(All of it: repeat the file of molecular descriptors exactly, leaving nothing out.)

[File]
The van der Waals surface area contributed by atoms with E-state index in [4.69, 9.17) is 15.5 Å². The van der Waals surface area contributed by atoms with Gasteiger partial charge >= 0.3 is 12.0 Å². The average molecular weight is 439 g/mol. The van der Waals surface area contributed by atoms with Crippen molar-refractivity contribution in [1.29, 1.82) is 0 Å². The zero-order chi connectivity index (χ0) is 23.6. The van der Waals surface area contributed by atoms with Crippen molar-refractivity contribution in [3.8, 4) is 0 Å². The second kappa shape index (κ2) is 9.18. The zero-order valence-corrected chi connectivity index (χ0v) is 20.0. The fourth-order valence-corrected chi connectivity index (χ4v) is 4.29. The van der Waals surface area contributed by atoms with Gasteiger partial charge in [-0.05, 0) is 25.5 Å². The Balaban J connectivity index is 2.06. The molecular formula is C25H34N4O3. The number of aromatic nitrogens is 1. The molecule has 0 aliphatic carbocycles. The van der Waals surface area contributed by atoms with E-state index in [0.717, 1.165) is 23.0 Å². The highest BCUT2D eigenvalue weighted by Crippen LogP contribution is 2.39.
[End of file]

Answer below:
The van der Waals surface area contributed by atoms with E-state index in [4.69, 9.17) is 15.5 Å². The van der Waals surface area contributed by atoms with Gasteiger partial charge >= 0.3 is 12.0 Å². The average molecular weight is 439 g/mol. The van der Waals surface area contributed by atoms with Crippen molar-refractivity contribution in [1.29, 1.82) is 0 Å². The zero-order chi connectivity index (χ0) is 23.6. The van der Waals surface area contributed by atoms with Crippen molar-refractivity contribution in [3.8, 4) is 0 Å². The second kappa shape index (κ2) is 9.18. The zero-order valence-corrected chi connectivity index (χ0v) is 20.0. The fourth-order valence-corrected chi connectivity index (χ4v) is 4.29. The van der Waals surface area contributed by atoms with Gasteiger partial charge in [-0.05, 0) is 25.5 Å². The Balaban J connectivity index is 2.06. The molecular formula is C25H34N4O3. The number of aromatic nitrogens is 1. The molecule has 0 aliphatic carbocycles. The van der Waals surface area contributed by atoms with E-state index in [0.717, 1.165) is 23.0 Å². The highest BCUT2D eigenvalue weighted by Crippen LogP contribution is 2.39.